I presented this as a problem to my calc class, after introducing volumes by the disk and shell method. I gave each student a sheet of cm graph paper, and a slice of cake:
Students drew the volume of rotation and found the outer and inner radii. It wasn't too challenging for them, since the cake slice was just a rectangle. This one was my attempt to do the problem with them:
To check for accuracy, I filled up the original cake pan with water.
The result: 1700 mL. I calculated 2412.7 mL. I was really hoping for more accurate results. I am not sure what went wrong other than the sides of the pan were a little slanted, and we treated them like they were vertical.
Then, to practice the shell method, we used one of these guys:
Here is one student sketching out the cake.
Students tried to use a parabola to model the shape of the cake, which seemed like a good choice. They knew how to use transformations to flip the parabola and translate it to the right location, but they didn't know how to adjust the width. They ended up choosing a random fraction like 1/2 or 1/3 because they knew a fraction in front of x^2 would make it wider. But the results were no where close to the actual cake volume.
Then again, we were running out of time. It was right before lunch. Everyone was hungry. The room smelled like cake. And everybody wanted to eat cake more than they cared about the exact formula for this parabola, or even if it should have been a parabola.
I like the concept of this activity, but I would like to figure out what adjustments to make to get more accurate results next time. I probably just didn't give my students enough time and/or resources to really figure out the right equation for the cross-section.
In the end, the cake was good. We did some math. And everyone thanked me for having a cake day in calculus. So it wasn't a total disaster.
Hi Amy. Great post and I can't wait to try it in class. I experimented with my wife's bunt pan and found that the slopes really do make a difference. For my pan (which is 10 cm high), I found the radius of the inner circle changed by .4 cm and the outer circle by nearly 1 cm. The disc method then gave me a volume (about 4170 cm^3) which was less than 50 cm^3 off of the result I got with your water method.ReplyDelete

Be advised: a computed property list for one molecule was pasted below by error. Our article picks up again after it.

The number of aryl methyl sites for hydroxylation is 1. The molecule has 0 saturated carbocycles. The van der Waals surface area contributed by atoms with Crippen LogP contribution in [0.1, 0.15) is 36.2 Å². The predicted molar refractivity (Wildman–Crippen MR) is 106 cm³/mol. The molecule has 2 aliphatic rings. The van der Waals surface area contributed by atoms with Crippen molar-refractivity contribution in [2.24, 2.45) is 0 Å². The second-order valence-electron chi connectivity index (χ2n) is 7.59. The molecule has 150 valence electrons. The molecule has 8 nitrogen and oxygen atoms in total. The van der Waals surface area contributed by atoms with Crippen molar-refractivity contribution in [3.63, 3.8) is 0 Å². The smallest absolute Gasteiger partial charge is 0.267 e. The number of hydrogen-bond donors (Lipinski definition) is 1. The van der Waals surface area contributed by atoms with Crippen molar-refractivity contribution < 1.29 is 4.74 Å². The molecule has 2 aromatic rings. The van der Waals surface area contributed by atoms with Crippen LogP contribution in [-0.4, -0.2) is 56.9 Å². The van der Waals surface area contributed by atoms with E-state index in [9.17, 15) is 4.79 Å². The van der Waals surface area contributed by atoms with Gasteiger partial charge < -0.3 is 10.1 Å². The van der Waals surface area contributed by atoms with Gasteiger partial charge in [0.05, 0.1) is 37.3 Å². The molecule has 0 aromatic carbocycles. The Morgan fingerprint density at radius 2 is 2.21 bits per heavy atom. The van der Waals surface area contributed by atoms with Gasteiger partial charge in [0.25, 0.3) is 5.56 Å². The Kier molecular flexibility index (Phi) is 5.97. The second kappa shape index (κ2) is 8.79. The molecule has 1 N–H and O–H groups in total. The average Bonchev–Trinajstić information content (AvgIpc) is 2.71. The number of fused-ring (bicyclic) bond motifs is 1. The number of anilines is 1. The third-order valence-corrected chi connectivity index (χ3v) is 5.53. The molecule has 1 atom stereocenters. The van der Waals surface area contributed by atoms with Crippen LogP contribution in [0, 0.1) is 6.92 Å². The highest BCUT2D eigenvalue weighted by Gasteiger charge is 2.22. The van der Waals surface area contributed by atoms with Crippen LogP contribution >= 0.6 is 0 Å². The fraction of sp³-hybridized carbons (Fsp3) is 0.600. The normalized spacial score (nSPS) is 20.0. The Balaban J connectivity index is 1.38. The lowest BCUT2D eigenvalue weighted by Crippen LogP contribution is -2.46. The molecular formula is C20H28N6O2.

For students it would be great to experiment first with the calculation where you don't worry about the slope, see the error, and then the faster students could work out the volume with the slope included.
GLSR, Thank you so much for trying this and for sharing your results! I like the idea of doing one calculation without slope, then considering the slope for a more accurate result. Maybe we will do this again before the year is over. No one ever complains when I bring food to class. :) AmyReplyDelete
Liked the post! Very interesting example!
I also think that, in addition to calculating integrals with specified CONVENIENT functions, it might be useful for students to be aware that there are many more arbitrary shapes to calculate the surface and volume of. As a matter of fact, if students look around there are way more shapes and volumes that can not be represented by analytical functions (in closed form). Here is one of my posts how to approach calculus and taking to the limit procedure (as the fundamental idea). You may find it illustrative: "How to Calculate Surface Area of an Arbitrary Shape - Story of Pirate Island" http://goo.gl/hbVEY
Nesha Carad, P. Eng.